New Exhibition “What Byzantinism Is This in Istanbul?” Byzantium in Popular Culture

November 23 2021

Suna and İnan Kıraç Foundation Pera Museum presents “What Byzantinism Is This in Istanbul!”: Byzantium in Popular Culture exhibition in collaboration with Istanbul Research Institute. Focusing on Byzantium’s representation in popular culture, the exhibition brings together contemporary novels, metal music, comics and graphic novels, visual arts, video games, movies, fashion and will be on view at Pera Museum, Istanbul between 23 November 2021 – 6 March 2022.

“What Byzantinism Is This in Istanbul!” borrows its title from Yakup Kadri Karaosmanoğlu’s two-part novel Panorama I-II (1953–1954), where his protagonist exclaims these lines, being frustrated with postwar Turkish society. Karaosmanoğlu knew precisely what he meant by Byzantinism, referring to not only the social unrest and hostility among the nation’s citizens but also the superstitions raging among society at the time, for they found the chaos they were living in otherwise inexplicable.

Curated by Emir Alışık, the exhibition explores multiple and conflicting meanings of Byzantinism and questions popular culture’s interaction with the Byzantine legacy by scrutinizing a selection of motifs representing Byzantium in popular culture. Alışık says “Constantinople/Istanbul is naturally—historically and geographically—Byzantinism’s home turf” and sums up the idea behind the exhibition: “While the academic and archaeological “rediscovery” of Byzantium in the nineteenth and early twentieth centuries had in counterpart wide repercussions throughout a wide variety of artistic expressions like painting, architecture, drama, music, and literature, the fascination for Byzantium was amplified over time and blossomed into new directions—from unlikely music and literature genres and painting and film-making techniques to textile production and new narrative mediums like graphic novels. Although Byzantine history is sometimes mobilized to kindle hostilities by the manipulation of historical facts, the Byzantine legacy is frequently utilized to reflect on complicated sociopolitical issues, too and this exhibition reveals how Byzantinism is a far-stretching phenomenon to be encountered even in places one does not usually look.”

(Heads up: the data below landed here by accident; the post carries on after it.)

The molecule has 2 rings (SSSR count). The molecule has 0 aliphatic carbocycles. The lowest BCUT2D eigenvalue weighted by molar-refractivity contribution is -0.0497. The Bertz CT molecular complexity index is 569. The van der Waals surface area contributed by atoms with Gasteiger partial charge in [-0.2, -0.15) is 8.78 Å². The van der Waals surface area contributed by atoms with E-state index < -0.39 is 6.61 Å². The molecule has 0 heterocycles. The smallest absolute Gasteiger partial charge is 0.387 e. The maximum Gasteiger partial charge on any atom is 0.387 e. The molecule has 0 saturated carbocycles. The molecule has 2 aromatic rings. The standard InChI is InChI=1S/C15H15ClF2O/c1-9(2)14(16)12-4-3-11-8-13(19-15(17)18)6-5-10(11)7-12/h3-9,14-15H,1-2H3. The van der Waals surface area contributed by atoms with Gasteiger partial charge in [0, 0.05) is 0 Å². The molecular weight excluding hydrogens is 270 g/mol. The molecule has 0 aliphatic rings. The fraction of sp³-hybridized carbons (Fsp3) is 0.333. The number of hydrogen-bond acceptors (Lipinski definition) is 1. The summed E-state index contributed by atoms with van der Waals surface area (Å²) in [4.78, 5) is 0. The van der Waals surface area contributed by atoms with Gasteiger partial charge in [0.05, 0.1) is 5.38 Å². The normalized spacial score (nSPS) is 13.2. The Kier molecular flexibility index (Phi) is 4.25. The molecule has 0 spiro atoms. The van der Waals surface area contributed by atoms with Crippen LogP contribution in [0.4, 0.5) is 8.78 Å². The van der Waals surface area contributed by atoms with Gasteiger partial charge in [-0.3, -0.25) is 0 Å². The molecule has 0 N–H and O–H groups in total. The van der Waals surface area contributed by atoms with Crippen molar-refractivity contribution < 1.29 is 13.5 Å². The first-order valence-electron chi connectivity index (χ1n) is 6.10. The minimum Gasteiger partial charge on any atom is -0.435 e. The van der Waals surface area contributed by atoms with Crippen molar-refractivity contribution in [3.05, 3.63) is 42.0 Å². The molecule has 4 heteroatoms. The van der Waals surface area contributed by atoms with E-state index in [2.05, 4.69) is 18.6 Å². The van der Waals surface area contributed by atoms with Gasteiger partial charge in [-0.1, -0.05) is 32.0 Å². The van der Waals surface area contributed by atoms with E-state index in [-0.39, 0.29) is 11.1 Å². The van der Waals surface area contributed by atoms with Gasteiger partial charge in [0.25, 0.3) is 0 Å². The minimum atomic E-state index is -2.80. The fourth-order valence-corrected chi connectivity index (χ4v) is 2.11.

Iconography, iconic characters, super heroes

The exhibition ushers the audience in with an iconostasis, the sacred threshold for the Byzantine congregation, a screen between the worldly and the otherworldly. Traditionally it narrates the Holy Scriptures with very elaborate descriptions, yet, in the exhibition it emphasizes the impact of Byzantine portraiture on the contemporary depictions of iconic and transcended characters of our times.

The exhibition features works by more than 50 artists, writers, illustrators, musicians, filmmakers and fashion designers that interpret and visualize the uniqueness and exoticism attributed to Byzantium from different perspectives.

Max Bedulenko, Aliusio Cervalle Santos and Yurii Nikolaiko bring new perspectives to the Byzantine city and the monumental architecture of it with their digital illustrations. While Jonathan Godoy, Stelios Faitakis, Taha Alkan, Xanthe P. Russell transform scenes taken from the holy book, Peter Tirpák portrays a pop-art icon and Aleksandar Todorovic portrays the founder of Facebook as a saint. Known for his extraordinary portraits, Scadarts plays with the Empress Irene mosaic this time via Iphone. Fashion designer Özgür Masur's collection Byzantium'20 and Dice Kayek’s "Hagia Sophia" design awarded by Victoria & Albert Museum points to the reflections of Byzantine iconography in fashion. While the photograph taken by Marco D'Amico for Vogue Italy highlights the Byzantine image, the historical adventure written by Romain Sardou and illustrated by Carlos Rafael Duarte represents the reflections of this iconography in the world of comics.

Illustrator-designer Necdet Yılmaz portrays the famous cat of Hagia Sophia, Gli, who passed away last year, as a celestial being. The cover of the book "Theodora, The Love God of Byzantium", published in 1948 by journalist and novelist Murat Sertoğlu, known for his serials, and the poster of the movie "Byzantine Collapses", featuring the character of Tarkan played by Kartal Tibet, sheds light on the problems of historiography loaded with nationalist discourses, which uses Byzantium as an antithesis in almost every field.

The catalogue accompanying the exhibition brings together the articles of 10 researchers who examine and interpret all these representations in various fields of art. The articles discussing and classifying “Byzantinism” that appear in many fields of popular culture bear the signatures of Roland Betancourt, Felice Lifshitz, Brigitte Pitarakis, Sinan Ekim, Yağmur Karakaya, Elif Demirtiken, Jeremy J. Swist, Marco Fasolio, Haris Theodorelis-Rigas, and Emir Alışık.

“What Byzantinism Is This in Istanbul!”: Byzantium in Popular Culture is on view at Pera Museum until March 6, 2022.

Pera Museum can be visited from Tuesday to Saturday between 10.00-19.00, and between 12.00-18.00 on Sunday. On Fridays, within the scope of “Long Friday”, all visitors between 18.00-22.00 and on Wednesdays, within the scope of “Young Wednesday”, all students can visit the museum free of charge.